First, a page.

J. T. Ledbetter

I Would Tell You Now

​The yellow hat you wore is still on the peg
in the summer house I built for your potting.
The blue bowl you left in the upper garden
belongs to the cat now. Next spring I’ll plant
whatever you have jotted down on the post,
and I’ll make sure the cat is in at night
before the foxes come from their fern-dark holes
in Turley’s Woods. Your cousin Rose from Cincinnati
made a list of things to keep me busy before she went back
to Tennessee. I don’t know how that works either,
calling her Rose from Cincinnati. The man with her calls
himself the Rev. Fimbarrus Nobs. I’ll just leave it at that.
Too many facts get in my way at night when I’m trying
to see your face through the bougainvillea brushing against
our window. I won’t stop trying, and it won’t stop brushing.
It’s just the kind of thing that would make you lift your head
up from digging to explain once again how the world works.It has been a long time since I left you sitting in the pool
of your shadow, your dress spread to catch the falling leaves,
immortal in their mortal splendor, and I remember asking
if heaven was already spreading to catch us in the moment
of our flaming out and our blossoming, or if it was only our
voice in the silence, frightened, expecting nothing—​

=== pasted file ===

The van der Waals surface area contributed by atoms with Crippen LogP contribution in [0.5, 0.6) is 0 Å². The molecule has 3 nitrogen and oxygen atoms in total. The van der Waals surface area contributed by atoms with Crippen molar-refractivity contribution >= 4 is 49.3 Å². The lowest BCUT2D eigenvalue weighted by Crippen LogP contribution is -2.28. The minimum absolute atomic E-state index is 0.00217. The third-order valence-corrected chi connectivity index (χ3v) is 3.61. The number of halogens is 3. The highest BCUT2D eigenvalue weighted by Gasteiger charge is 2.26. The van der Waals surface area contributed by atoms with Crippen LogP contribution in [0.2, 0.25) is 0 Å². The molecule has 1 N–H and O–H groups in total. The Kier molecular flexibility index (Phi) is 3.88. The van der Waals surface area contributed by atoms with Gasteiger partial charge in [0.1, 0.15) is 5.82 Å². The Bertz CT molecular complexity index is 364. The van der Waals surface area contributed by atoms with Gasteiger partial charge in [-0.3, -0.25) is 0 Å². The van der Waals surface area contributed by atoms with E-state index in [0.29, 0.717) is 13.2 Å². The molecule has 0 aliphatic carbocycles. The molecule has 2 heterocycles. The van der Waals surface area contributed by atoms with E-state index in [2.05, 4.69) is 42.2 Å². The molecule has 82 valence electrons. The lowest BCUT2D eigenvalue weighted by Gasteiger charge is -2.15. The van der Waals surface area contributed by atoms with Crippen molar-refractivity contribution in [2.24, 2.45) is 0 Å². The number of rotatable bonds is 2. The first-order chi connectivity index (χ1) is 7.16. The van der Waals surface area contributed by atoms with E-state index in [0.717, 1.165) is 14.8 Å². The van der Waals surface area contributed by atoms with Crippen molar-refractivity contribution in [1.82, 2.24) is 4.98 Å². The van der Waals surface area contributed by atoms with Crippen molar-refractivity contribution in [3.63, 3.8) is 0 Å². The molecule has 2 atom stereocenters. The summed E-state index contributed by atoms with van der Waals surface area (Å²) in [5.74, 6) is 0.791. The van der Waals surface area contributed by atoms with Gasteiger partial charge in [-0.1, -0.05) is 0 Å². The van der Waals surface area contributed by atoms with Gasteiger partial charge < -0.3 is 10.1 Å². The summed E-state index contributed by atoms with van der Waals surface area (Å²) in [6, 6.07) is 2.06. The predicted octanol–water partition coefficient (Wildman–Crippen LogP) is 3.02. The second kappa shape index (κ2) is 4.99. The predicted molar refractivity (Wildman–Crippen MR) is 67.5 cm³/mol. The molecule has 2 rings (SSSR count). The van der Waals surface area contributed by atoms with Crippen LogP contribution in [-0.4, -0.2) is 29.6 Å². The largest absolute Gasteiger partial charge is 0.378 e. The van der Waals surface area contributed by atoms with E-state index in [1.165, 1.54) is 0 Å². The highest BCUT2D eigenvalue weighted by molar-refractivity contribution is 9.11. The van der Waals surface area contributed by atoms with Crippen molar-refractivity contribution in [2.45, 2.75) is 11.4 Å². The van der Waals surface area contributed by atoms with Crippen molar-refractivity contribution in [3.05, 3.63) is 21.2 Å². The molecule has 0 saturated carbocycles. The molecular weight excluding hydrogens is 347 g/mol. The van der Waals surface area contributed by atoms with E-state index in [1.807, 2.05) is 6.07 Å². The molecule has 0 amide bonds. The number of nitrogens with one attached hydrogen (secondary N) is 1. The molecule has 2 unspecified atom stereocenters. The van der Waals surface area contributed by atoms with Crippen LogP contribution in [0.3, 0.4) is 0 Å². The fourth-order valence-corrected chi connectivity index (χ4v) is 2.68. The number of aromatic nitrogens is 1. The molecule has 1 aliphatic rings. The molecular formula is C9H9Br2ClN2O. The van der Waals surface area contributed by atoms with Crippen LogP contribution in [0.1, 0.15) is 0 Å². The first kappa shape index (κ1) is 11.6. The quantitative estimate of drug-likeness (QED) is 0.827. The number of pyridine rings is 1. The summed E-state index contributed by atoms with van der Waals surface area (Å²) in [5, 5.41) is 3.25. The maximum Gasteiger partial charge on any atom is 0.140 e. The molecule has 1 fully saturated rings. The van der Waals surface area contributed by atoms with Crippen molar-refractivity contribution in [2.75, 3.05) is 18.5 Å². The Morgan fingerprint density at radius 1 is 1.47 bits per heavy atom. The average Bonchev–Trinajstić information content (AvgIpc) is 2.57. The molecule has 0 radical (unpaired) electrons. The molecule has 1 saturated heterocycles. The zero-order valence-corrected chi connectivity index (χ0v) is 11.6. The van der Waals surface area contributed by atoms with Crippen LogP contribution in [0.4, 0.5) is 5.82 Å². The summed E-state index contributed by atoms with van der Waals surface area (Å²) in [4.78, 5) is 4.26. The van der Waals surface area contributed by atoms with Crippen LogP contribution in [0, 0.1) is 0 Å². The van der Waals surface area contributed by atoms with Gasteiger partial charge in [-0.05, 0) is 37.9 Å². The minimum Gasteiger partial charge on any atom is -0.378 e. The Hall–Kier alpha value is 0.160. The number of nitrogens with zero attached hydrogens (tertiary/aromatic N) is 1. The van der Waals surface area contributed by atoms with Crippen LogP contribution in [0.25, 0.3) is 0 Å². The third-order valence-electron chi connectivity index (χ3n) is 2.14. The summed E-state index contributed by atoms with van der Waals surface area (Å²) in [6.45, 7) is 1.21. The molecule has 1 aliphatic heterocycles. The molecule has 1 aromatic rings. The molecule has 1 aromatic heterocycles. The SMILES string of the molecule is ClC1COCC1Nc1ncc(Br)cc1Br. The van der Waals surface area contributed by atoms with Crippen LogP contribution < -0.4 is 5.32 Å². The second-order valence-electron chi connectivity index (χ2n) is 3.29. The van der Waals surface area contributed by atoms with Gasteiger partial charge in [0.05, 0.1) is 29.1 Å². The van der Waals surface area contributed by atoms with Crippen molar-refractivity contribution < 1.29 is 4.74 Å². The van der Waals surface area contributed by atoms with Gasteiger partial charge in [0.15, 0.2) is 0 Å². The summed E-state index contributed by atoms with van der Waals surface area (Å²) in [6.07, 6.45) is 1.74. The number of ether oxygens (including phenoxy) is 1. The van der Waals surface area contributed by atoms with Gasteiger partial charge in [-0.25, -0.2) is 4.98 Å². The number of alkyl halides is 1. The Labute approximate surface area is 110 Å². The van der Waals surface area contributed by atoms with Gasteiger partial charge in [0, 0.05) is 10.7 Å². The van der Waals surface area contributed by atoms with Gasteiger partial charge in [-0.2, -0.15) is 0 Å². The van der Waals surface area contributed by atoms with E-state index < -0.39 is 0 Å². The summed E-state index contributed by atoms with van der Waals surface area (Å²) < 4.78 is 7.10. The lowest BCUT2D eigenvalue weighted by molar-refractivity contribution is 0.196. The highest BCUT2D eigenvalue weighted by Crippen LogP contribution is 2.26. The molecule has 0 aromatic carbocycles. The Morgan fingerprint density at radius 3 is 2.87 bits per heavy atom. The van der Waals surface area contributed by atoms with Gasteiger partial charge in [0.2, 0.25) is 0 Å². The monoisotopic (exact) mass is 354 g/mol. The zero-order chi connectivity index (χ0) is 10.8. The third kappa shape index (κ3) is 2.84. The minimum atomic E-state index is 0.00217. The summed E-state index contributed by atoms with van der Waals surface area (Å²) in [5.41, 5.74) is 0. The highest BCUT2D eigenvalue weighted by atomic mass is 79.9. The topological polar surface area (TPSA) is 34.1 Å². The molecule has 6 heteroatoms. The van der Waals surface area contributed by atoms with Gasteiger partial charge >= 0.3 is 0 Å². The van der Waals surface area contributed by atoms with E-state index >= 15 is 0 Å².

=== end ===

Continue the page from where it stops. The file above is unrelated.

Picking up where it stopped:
and how you raised your head and looked at me. I could not tell
you that it was just the lifting of your head under that damned
yellow hat I waited for, the rose smoke of autumn in your eyes.
I should have told you then. I would tell you now.

J. T. Ledbetter: My poetry is often about people on small farms who have lost the ability or inclination to talk to each other, having been beaten down by harsh weather, poor crops, and that strange farm silence that covers land and people like a second skin. These memories have left scars that resist stretching but continue to inform my work. My time in Nebraska for graduate school gave me the prairie and quiet people on their weather-beaten farms and reinforced my memories of my birth-home in Southern Illinois for my poems, poems John Van Doren has called, “a report of a vanishing world that was always achingly inarticulate and therefore of violent heart.” But no one lives or writes alone, and among those writers who have influenced my work are William Faulkner, Robert Frost, and Thomas Merton—but it was Mark Van Doren who gave me an early boost with his encouragement. I still find his poems, stories and criticism fresh and powerful.